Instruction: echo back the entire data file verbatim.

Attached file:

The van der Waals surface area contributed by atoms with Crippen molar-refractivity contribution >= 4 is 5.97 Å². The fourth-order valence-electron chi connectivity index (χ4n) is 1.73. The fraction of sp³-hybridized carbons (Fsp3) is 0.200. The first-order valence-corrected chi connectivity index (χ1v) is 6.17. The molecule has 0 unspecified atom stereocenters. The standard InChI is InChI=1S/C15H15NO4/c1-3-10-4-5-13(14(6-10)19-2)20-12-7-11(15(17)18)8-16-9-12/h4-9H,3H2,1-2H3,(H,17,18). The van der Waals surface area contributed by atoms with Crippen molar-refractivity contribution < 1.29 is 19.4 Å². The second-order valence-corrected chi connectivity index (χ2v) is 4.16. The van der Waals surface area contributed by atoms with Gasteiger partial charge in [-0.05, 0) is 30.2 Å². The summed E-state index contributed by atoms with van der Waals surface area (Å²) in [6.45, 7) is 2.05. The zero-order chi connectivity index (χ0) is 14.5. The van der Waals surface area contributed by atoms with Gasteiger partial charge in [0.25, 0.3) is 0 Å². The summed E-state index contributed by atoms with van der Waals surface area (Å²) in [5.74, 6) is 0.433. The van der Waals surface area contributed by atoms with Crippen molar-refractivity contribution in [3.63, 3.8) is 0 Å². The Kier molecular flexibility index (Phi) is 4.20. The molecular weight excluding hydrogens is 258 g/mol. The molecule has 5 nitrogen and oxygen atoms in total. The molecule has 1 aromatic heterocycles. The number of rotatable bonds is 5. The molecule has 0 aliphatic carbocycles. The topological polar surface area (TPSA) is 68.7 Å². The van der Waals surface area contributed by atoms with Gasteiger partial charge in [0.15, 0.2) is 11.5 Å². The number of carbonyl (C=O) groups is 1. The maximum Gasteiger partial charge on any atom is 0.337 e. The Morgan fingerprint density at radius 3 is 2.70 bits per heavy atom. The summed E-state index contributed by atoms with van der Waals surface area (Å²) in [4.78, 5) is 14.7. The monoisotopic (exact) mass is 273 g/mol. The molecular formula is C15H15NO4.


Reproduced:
The van der Waals surface area contributed by atoms with Crippen molar-refractivity contribution >= 4 is 5.97 Å². The fourth-order valence-electron chi connectivity index (χ4n) is 1.73. The fraction of sp³-hybridized carbons (Fsp3) is 0.200. The first-order valence-corrected chi connectivity index (χ1v) is 6.17. The molecule has 0 unspecified atom stereocenters. The standard InChI is InChI=1S/C15H15NO4/c1-3-10-4-5-13(14(6-10)19-2)20-12-7-11(15(17)18)8-16-9-12/h4-9H,3H2,1-2H3,(H,17,18). The van der Waals surface area contributed by atoms with Crippen molar-refractivity contribution < 1.29 is 19.4 Å². The second-order valence-corrected chi connectivity index (χ2v) is 4.16. The van der Waals surface area contributed by atoms with Gasteiger partial charge in [-0.05, 0) is 30.2 Å². The summed E-state index contributed by atoms with van der Waals surface area (Å²) in [6.45, 7) is 2.05. The zero-order chi connectivity index (χ0) is 14.5. The van der Waals surface area contributed by atoms with Gasteiger partial charge in [0.25, 0.3) is 0 Å². The summed E-state index contributed by atoms with van der Waals surface area (Å²) in [5.74, 6) is 0.433. The van der Waals surface area contributed by atoms with Crippen molar-refractivity contribution in [3.63, 3.8) is 0 Å². The Kier molecular flexibility index (Phi) is 4.20. The molecular weight excluding hydrogens is 258 g/mol. The molecule has 5 nitrogen and oxygen atoms in total. The molecule has 1 aromatic heterocycles. The number of rotatable bonds is 5. The molecule has 0 aliphatic carbocycles. The topological polar surface area (TPSA) is 68.7 Å². The van der Waals surface area contributed by atoms with Gasteiger partial charge in [0.15, 0.2) is 11.5 Å². The number of carbonyl (C=O) groups is 1. The maximum Gasteiger partial charge on any atom is 0.337 e. The Morgan fingerprint density at radius 3 is 2.70 bits per heavy atom. The summed E-state index contributed by atoms with van der Waals surface area (Å²) in [4.78, 5) is 14.7. The monoisotopic (exact) mass is 273 g/mol. The molecular formula is C15H15NO4.